"I haven’t seen it, and I’ve sailed farther than most men have dreamed."
— Kevin Costner’s "Mariner" searching for land in "Waterworld"
Psst, Kev — over here, dude.
"We are looking at how artists are looking at landscapes in today’s world and what that means," says Tarissa Tiberti, director of the Bellagio Gallery of Fine Art, which unveils its latest long-term exhibition, "A Sense of Place: Landscapes from Monet to Hockney" Saturday, on display through January. "They’re feeding into a lot of different things about their environment."
Adhering to tradition, the upscale museum space will be taken over by an all-star roster of artists from various eras contributing to a mixed-media show that will encompass paintings, photographs and a video installation.
Among the artists: Claude Monet, Marc Chagall, Helen Frankenthaler, David Hockney, Sylvia Plimack Mangold, Robert Rauschenberg, Vik Muniz and the single-monikered Christo.
Aligning such pieces as Monet’s impressionistic haystacks painted in 1885 alongside Muniz’s pigment prints from 2006, and placing representational paintings next to more austere, abstract pieces, "A Sense of Place" aims to reveal how landscapes have been portrayed throughout history.
"What’s exciting is it will get people to look again," says Kathryn Kanjo, chief curator of the Museum of Contemporary Art, San Diego, which contributed pieces to "A Sense of Place" along with the Museum of Fine Arts, Boston.
"No matter how traditional an art history is, we can pull it into the present," Kanjo says about San Diego’s modern contributions to a landscape collection. Simply the word "landscape" suggests to some gallery-goers merely pleasant, unchallenging works with pastoral charms — "a horizon interrupted by trees or a path or a mountain," as Kanjo puts it — but more contemporary expressions spiral off in offbeat directions.
Such a work, she says, is Inigo Manglano-Ovalle’s "Juggernaut," which not only presents new ideas but, as a video installation, appeals to a new generation of tech-savvy viewers. The creation is 16-millimeter film digitized to a high-definition projection, on a video loop.
"It plays with the idea of scale because it has these salt flats, but it also has a piece of heavy equipment bellying back and forth," Kanjo says. "That isn’t what you expect to see in a landscape."
Elsewhere in the exhibit, Eric Aho’s 2008 "Saxtons River II" portrays a wintry river, the vibe gray and cold, yet somehow beautiful in winter’s chilly grip. More soothing in a traditional sense is Eugene Louis Boudin’s "Venice, Santa Maria della Salute from San Giorgio" from 1895, a kind of painter’s long shot of Venice’s picturesque loveliness. Gondolas float upon crystalline water fronting the city under a gentle, light purple-ish sky.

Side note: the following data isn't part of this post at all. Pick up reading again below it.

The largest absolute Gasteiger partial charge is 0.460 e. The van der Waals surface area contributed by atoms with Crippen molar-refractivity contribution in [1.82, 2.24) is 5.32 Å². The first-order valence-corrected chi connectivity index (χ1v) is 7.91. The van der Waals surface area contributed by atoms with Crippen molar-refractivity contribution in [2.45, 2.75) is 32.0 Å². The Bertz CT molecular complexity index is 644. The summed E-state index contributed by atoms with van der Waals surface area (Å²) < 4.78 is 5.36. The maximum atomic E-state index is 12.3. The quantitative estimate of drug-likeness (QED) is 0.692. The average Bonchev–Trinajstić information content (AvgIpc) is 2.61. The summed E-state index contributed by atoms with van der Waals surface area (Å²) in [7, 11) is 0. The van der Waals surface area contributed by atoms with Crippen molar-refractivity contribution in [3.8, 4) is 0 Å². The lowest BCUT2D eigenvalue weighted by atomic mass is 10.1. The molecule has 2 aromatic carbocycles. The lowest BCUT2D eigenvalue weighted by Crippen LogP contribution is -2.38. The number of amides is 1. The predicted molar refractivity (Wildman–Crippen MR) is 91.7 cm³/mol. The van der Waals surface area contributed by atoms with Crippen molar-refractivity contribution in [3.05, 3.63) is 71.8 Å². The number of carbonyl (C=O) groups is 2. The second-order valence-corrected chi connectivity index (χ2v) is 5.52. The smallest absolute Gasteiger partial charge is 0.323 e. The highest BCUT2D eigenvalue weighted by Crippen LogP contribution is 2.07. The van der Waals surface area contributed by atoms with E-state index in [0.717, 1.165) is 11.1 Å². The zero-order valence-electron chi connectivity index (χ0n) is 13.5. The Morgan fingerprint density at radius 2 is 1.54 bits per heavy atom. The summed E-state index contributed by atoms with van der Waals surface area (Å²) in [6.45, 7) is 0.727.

Created in 1975, Christo’s "Running Fence, Project for Sonoma and Marin Counties," is a stark but compelling portrait of a fence, its white folds seeming to undulate as it runs along a bare, brown-gray countryside. "They are mixed-media, so that fence is actually made of cloth," Kanjo says. "It’s a cross between a divide and a drape and a flag. It carries the rhythm of the landscape."
Seemingly more conventional, modern colorist David Hockney’s 1998 "Garrowby Hill" depicts an English country-scape of rolling hills and a winding highway ascending to an unfolding of farmland, its sections cut almost like diamond shards. And yet …
"David Hockney’s is a great piece because it’s not what people are used to in terms of his L.A. swimming pools or other things he’s known for," Tiberti notes. "The colors are very vibrant, which is not known for an English countryside, so it’s cool how he’s bringing in L.A. sensibilities to that."
Meanwhile, Martha Diamond’s 1994 "Black, White & Gray Cityscape #2" gives us a grayish, incomplete skyscraper set against dark, white-flecked skies, imparting a grand yet cold feel. And Stephen Hannock’s "Vortex at Dawn," an oil on canvas painted in 1990, features a spiraling cloud seemingly rife with fire and smoke against a foreboding sky that rises from queasy pea-green to dark blue to black.
"It’s beautiful, but it also suggests something ominous — it’s very realistic, but it’s an imaginary realism, and that artistic translation and imagination makes it more of a compelling landscape," Kanjo says, comparing it to older, more straightforward landscapes created at a different point in American history.
"There was a contemplative sense that when you go to them, you think about the majesty of God or something. There was a time in our history when that was an illustration of our Manifest Destiny almost, the grandeur of the West and coming to a new land that read symbolically of the time. These are much less fixed. There is so much intervention in the landscape."
Whether mellow depictions from traditionalists or edgy translations from modernists, "A Sense of Place" is a mixed-media, mixed-tone approach to landscapes.
Dry off and come on in, Kev.
Contact reporter Steve Bornfeld at sbornfeld@ reviewjournal.com or 702-383-0256.Preview
"A Sense of Place: Landscapes from Monet to Hockney"
10 a.m.-6 p.m. Sundays-Tuesdays and Thursdays; 10 a.m.-7 p.m. Wednesdays, Fridays-Saturdays (through January)
Bellagio Gallery of Fine Art, 3600 Las Vegas Blvd. South
$8-$15; children 12 and younger admitted free (693-7871;